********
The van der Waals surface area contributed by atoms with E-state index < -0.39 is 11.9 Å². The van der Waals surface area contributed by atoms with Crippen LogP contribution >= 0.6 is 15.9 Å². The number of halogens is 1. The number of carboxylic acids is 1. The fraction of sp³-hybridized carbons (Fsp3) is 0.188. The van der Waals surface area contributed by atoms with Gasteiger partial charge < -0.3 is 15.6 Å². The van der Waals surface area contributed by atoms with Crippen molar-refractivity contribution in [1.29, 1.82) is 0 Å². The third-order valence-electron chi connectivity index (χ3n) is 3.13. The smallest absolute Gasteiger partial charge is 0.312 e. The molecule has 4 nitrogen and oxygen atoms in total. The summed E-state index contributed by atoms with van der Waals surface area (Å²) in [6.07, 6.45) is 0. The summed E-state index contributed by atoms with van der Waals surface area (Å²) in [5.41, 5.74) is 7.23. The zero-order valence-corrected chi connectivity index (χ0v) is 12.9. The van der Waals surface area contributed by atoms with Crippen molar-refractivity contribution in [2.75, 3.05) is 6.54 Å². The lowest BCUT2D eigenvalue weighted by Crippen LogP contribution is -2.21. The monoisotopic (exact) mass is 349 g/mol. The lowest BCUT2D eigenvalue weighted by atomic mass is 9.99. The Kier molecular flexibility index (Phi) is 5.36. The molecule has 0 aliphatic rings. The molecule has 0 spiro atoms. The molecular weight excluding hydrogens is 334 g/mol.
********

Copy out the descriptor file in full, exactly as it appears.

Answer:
The van der Waals surface area contributed by atoms with E-state index < -0.39 is 11.9 Å². The van der Waals surface area contributed by atoms with Crippen LogP contribution >= 0.6 is 15.9 Å². The number of halogens is 1. The number of carboxylic acids is 1. The fraction of sp³-hybridized carbons (Fsp3) is 0.188. The van der Waals surface area contributed by atoms with Gasteiger partial charge < -0.3 is 15.6 Å². The van der Waals surface area contributed by atoms with Crippen molar-refractivity contribution in [1.29, 1.82) is 0 Å². The third-order valence-electron chi connectivity index (χ3n) is 3.13. The smallest absolute Gasteiger partial charge is 0.312 e. The molecule has 4 nitrogen and oxygen atoms in total. The summed E-state index contributed by atoms with van der Waals surface area (Å²) in [6.07, 6.45) is 0. The summed E-state index contributed by atoms with van der Waals surface area (Å²) in [5.41, 5.74) is 7.23. The zero-order valence-corrected chi connectivity index (χ0v) is 12.9. The van der Waals surface area contributed by atoms with Crippen molar-refractivity contribution in [2.75, 3.05) is 6.54 Å². The lowest BCUT2D eigenvalue weighted by Crippen LogP contribution is -2.21. The monoisotopic (exact) mass is 349 g/mol. The lowest BCUT2D eigenvalue weighted by atomic mass is 9.99. The Kier molecular flexibility index (Phi) is 5.36. The molecule has 0 aliphatic rings. The molecule has 0 spiro atoms. The molecular weight excluding hydrogens is 334 g/mol.